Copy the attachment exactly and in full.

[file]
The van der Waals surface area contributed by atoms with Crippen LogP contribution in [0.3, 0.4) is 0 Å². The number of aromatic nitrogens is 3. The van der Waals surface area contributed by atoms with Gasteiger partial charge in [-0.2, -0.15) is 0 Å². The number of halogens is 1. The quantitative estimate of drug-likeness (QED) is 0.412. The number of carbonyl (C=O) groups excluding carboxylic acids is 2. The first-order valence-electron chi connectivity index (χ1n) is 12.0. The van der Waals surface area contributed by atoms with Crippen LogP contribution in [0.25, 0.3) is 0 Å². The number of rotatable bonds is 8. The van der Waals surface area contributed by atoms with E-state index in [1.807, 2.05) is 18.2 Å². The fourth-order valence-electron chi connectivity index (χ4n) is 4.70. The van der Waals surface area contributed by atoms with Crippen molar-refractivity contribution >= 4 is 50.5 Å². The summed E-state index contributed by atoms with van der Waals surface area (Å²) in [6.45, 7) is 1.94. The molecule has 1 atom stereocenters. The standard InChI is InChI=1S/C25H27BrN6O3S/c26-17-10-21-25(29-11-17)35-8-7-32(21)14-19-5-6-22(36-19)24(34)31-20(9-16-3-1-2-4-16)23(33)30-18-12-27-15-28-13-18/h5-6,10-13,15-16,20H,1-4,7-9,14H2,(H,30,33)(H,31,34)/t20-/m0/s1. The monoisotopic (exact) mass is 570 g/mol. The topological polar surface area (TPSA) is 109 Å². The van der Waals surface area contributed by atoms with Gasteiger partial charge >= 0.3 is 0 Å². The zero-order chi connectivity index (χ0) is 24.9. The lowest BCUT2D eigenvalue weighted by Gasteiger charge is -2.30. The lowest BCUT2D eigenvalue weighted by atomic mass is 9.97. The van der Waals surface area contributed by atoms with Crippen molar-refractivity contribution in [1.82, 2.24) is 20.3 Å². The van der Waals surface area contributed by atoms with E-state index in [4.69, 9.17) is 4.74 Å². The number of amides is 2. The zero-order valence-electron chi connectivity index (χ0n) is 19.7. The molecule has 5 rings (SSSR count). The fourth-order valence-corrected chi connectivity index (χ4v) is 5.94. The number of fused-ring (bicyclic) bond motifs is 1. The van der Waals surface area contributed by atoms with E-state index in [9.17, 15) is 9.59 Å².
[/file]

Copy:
The van der Waals surface area contributed by atoms with Crippen LogP contribution in [0.3, 0.4) is 0 Å². The number of aromatic nitrogens is 3. The van der Waals surface area contributed by atoms with Gasteiger partial charge in [-0.2, -0.15) is 0 Å². The number of halogens is 1. The quantitative estimate of drug-likeness (QED) is 0.412. The number of carbonyl (C=O) groups excluding carboxylic acids is 2. The first-order valence-electron chi connectivity index (χ1n) is 12.0. The van der Waals surface area contributed by atoms with Crippen LogP contribution in [0.25, 0.3) is 0 Å². The number of rotatable bonds is 8. The van der Waals surface area contributed by atoms with E-state index in [1.807, 2.05) is 18.2 Å². The fourth-order valence-electron chi connectivity index (χ4n) is 4.70. The van der Waals surface area contributed by atoms with Crippen molar-refractivity contribution >= 4 is 50.5 Å². The summed E-state index contributed by atoms with van der Waals surface area (Å²) in [6.45, 7) is 1.94. The molecule has 1 atom stereocenters. The standard InChI is InChI=1S/C25H27BrN6O3S/c26-17-10-21-25(29-11-17)35-8-7-32(21)14-19-5-6-22(36-19)24(34)31-20(9-16-3-1-2-4-16)23(33)30-18-12-27-15-28-13-18/h5-6,10-13,15-16,20H,1-4,7-9,14H2,(H,30,33)(H,31,34)/t20-/m0/s1. The monoisotopic (exact) mass is 570 g/mol. The topological polar surface area (TPSA) is 109 Å². The van der Waals surface area contributed by atoms with Gasteiger partial charge >= 0.3 is 0 Å². The zero-order chi connectivity index (χ0) is 24.9. The lowest BCUT2D eigenvalue weighted by Gasteiger charge is -2.30. The lowest BCUT2D eigenvalue weighted by atomic mass is 9.97. The van der Waals surface area contributed by atoms with Crippen molar-refractivity contribution in [1.82, 2.24) is 20.3 Å². The van der Waals surface area contributed by atoms with E-state index in [4.69, 9.17) is 4.74 Å². The number of amides is 2. The zero-order valence-electron chi connectivity index (χ0n) is 19.7. The molecule has 5 rings (SSSR count). The fourth-order valence-corrected chi connectivity index (χ4v) is 5.94. The number of fused-ring (bicyclic) bond motifs is 1. The van der Waals surface area contributed by atoms with E-state index in [9.17, 15) is 9.59 Å².